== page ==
iShares Core Equity ETF Portfolio (XEQT)
For every $100 I invested in XEQT in the past year, I received an average of $1.9046 in dividends.
If someone were to invest $10,000 into XEQT, they'd receive around $190.46 in dividends for the year.
XEQT is an ETF that tracks the performance of S&P companies in the US (± 43%), companies in Canada (± 24%) as well as companies in other parts of the world (± 33%). Geographically, it is a well-diversified ETF when compared to VFV which only tracks the performance of S&P 500 companies in the US.
XEQT dividends are paid quarterly in March, June, September, and early January.
The dividend calculations in this post are tracked from my own investments purchased from April 2022 to April 2023.
I purchased my stocks on random dates which I did not keep a close track of, so that would affect my calculations and it would be slightly different from official results.
Vanguard Growth ETF Portfolio (VGRO)
Around 80% of the holdings VGRO has are similar to that of XEQT, where the remaining ± 20% are fixed income assets (e.g. bonds). ± 80% of VGRO are equity spread across the US (± 35%), Canada (± 24%), and the rest of the world (± 22%).
For every $100 I invested in VGRO the past year, I received an average of $2.1387 in dividends.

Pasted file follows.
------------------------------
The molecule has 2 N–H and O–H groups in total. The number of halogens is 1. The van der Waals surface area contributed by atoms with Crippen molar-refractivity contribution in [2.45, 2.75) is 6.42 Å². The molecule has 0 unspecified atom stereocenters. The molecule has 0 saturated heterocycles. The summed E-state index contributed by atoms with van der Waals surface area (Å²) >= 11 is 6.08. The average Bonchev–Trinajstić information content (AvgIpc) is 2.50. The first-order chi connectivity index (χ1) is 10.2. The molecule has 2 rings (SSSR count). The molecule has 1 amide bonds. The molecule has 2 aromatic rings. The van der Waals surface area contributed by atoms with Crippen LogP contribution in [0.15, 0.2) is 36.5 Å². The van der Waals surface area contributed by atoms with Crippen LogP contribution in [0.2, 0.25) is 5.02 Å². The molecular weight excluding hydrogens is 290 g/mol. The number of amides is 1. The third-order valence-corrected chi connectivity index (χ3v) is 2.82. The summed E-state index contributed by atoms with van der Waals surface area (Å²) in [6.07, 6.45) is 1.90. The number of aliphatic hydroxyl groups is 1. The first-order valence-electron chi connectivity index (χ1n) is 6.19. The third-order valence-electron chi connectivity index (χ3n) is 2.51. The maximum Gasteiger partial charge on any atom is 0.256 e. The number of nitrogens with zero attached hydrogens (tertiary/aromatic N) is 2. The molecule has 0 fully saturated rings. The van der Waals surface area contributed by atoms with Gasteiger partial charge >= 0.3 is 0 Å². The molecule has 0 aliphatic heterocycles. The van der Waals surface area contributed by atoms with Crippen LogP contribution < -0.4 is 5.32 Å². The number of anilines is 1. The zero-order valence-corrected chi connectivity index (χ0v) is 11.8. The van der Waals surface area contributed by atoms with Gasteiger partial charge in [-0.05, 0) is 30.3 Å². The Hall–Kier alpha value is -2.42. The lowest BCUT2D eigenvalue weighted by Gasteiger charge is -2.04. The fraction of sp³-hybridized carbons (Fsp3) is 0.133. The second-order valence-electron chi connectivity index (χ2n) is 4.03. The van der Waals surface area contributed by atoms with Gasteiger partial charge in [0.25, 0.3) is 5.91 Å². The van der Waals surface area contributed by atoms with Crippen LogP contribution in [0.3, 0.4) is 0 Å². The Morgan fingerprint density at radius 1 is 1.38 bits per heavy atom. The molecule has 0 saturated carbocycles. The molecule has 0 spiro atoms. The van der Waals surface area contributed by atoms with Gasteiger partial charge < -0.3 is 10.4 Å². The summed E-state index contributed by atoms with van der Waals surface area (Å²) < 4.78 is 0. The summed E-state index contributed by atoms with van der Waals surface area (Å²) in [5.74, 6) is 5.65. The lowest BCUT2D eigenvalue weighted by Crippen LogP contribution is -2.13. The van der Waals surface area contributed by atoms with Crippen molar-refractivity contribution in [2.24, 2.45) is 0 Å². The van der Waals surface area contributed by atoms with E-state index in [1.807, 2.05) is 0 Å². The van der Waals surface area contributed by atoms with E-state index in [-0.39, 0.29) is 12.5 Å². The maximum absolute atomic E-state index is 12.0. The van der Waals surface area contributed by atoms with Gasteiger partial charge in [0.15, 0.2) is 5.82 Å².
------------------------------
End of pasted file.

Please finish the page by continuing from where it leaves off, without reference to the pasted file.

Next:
Out of the three ETFs in this post, VGRO paid me the most dividends in the past year. VGRO dividends are paid quarterly in January, April, July, and October.
If someone were to invest $10,000 into VGRO, they'd receive around $213.87 in dividends.
Vanguard S&P 500 Index ETF (VFV)
VFV tracks the performance of S&P 500 companies in the US only. It is the Canadian equivalent of US-listed VOO (Vanguard 500 Index Fund ETF), and it does not hold any bonds or direct exposure to companies outside the US.
Dividends from VFV are paid quarterly in January, April, July, and October.
For every $100 I invested in VFV in the past year, I received an average of $1.3316 in dividends.
If someone were to invest $10,000 into VFV, they should receive around $133.16 in dividends for the year.
Over and Out
August 18th, 2023 Update:
I have now sold off all of XEQT and VGRO from my portfolio, while still holding VFV as growth stocks. I try not to consider the dividends between these 3 ETFs very meaningfully, as their potential lies in the growth.
I chose to keep VFV because even though it is the least diversified out of the 3 ETFs, it seems to have the strongest potential for growth (it grew by >50% over the past 5 years, compared to XEQT which grew by >30% and VGRO which grew by >19%). More about this here.
Of course, it's impossible to predict the future, so no one can say with 100% certainty that the value of S&P 500 ETFs like VFV will keep growing in the future, but I do have other (dividend) stocks to keep my portfolio diversified, so I don't feel like I'm missing out by not investing in XEQT and VGRO any longer.
|Dividends Every $100 Invested||$1.9046||$2.1387||$1.3316|
|Dividends If $10,000 Invested||$190.46||$213.87||$133.16|
(Mar, Jun, Sep, early Jan)
(Jan, Apr, Jul,
(Jan, Apr, Jul, Oct)
|Holdings||± 100% equity in the US, CA, rest of world||± 80% equity and ± 20% fixed asset income in the US, CA, rest of world||± 100% equity in S&P 500 companies in the US only|
Which of VGRO, XEQT, or VFV do you own? Do you own only one or all of them?
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